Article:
The Microturbine produces in cogeneration system high-efficiency power (0.4/50 Hz) and heat from exhaust gas using natural gas as fuel. In the case of natural gas supplied from the distribution networks, it is necessary to mount a compressor downstream of the microturbine to ensure the minimum required pressure of 5.2 bar.Natural gas supply installation consists of o sectioning valve (with sphere, slide pinion valve, or butterfly) # 8.01 which separates the gas supply installation of the microturbine, of the main supply column of the existing central heating boilers. As a safety feature in the case of exceeding certain parameters of installations downstream of the microturbine (SRH- exhaust gas heat exchanger/water), an electromagnetic valve is being mounted #8.17, which is controlled by a PLC (Programmable Logic Controller). The gases are filtered by filter # 8.06. and their pressure adjusted by the locking device regulator  and overpressure device # 8.00. Flow metering is made via turbinemeter # 8.07 and of PTZ volume corrector # 8.08. Natural gas are thus vacuumed into the gas compressor # 8.09 at a pressure of 100 mbar input up to 110 mbar, and are repressed at a pressure of 5.2 bar.As a safety element downstream of the compressor is mounted a purge valve # 8.19  to eliminate overpressures that may arise from sequences of stop / start (pick shaving). The gases resulting from the combustion of the microturbine #CHP-MT, are discharged through the exhaust duct, damper sense # 1.01, and through the by-pass equipped with butterfly valve #1.03  to be directly in the air on the chimney # 1.08 ( in the case that is desired the exclusive production of electricity, in certain sequences of stop/start, and when temperature and /or the pressure of the SRH heat exchangers exceed the set parameteres), to be passed through the heat exchanger #1.04 thus ceding the heat of the water flowing through it. The water’s temperature for flow/return, in the heat exchanger is 90/70 degrees Celsius.

Con Edison Steam System County of ManhattanNew York, USA

PDF Summary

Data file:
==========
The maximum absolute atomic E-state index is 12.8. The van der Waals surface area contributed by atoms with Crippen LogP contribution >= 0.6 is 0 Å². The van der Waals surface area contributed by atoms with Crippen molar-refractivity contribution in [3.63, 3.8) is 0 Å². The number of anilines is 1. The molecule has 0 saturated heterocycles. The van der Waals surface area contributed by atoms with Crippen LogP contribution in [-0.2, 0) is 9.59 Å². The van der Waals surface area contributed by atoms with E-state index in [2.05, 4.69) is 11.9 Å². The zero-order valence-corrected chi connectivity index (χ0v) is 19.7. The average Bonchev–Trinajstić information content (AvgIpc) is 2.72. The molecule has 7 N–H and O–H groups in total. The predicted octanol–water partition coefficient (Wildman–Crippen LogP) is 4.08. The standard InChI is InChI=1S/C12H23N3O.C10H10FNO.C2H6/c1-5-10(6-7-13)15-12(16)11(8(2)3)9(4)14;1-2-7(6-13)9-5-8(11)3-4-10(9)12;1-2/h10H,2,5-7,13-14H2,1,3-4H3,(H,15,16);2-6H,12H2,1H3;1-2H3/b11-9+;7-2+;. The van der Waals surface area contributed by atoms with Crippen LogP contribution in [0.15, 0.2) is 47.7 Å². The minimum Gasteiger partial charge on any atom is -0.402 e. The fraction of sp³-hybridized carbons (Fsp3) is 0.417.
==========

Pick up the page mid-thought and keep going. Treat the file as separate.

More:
For 130 years, Con Edison has had the privilege of being the energy service of choice to many of New York’s most prominent and unique properties. The Company’s plan is to continue to provide Steam Service to customers by maintaining the current high reliability and operational excellence on production and distribution, incorporating technological advancements into the system, optimizing system efficiency, pursuing new opportunities for productivity, performance improvements, and cost reductions, and by bringing additional value to the customer base. The Con Edison Steam System has earned several prestigious awards and recognition in recent years which include the USEPA Energy Star Combined Heat and Power award for East River Stations’ Units 1&2 for significant energy savings (2009) and two IDEA Awards for “Best System of the Year” in 2000 and 2007. In addition, the Company has received recognition for carbon disclosure and reduction. The Con Edison Steam System, being the producer of steam and electric in the Company, was a major contributor to these reductions. In 2011, Con Edison placed first among utilities in the S&P 500 Carbon Disclosure Leadership Index, was the only utility listed in the S&P 500 Carbon Performance Leadership Index, and was #1 Utility in Newsweek Green Rankings. Con Edison’s steam facilities are operated and actively monitored to reduce regulated pollutant emissions. A significant district energy benefit of this remote and controlled emission is the removal of any air quality issues for development or renovation.  Situating a stack and accounting for dispersion of flue gases for onsite boilers can restrict both the property served and any surrounding development. In Manhattan, this is a significant concern.  By using steam, customers benefit from better building aesthetics (e.g. no flues, cleaner facades), there’s more rentable space for building owners, there are no stationary engineers or licensed boiler operators required for high-pressure operations, and building owners avoid boiler operating expenses (labor, service contracts, chemical costs, water treatment, and maintenance).  Funds that would be diverted to these functions can be directed toward tenant service instead. In 2012, 64% of steam supplied by Con Edison was produced using cogeneration technology, which resulted in the avoidance of 430,000 tons of CO2 that would have been otherwise produced from conventional electric generation and non-cogenerated steam generation.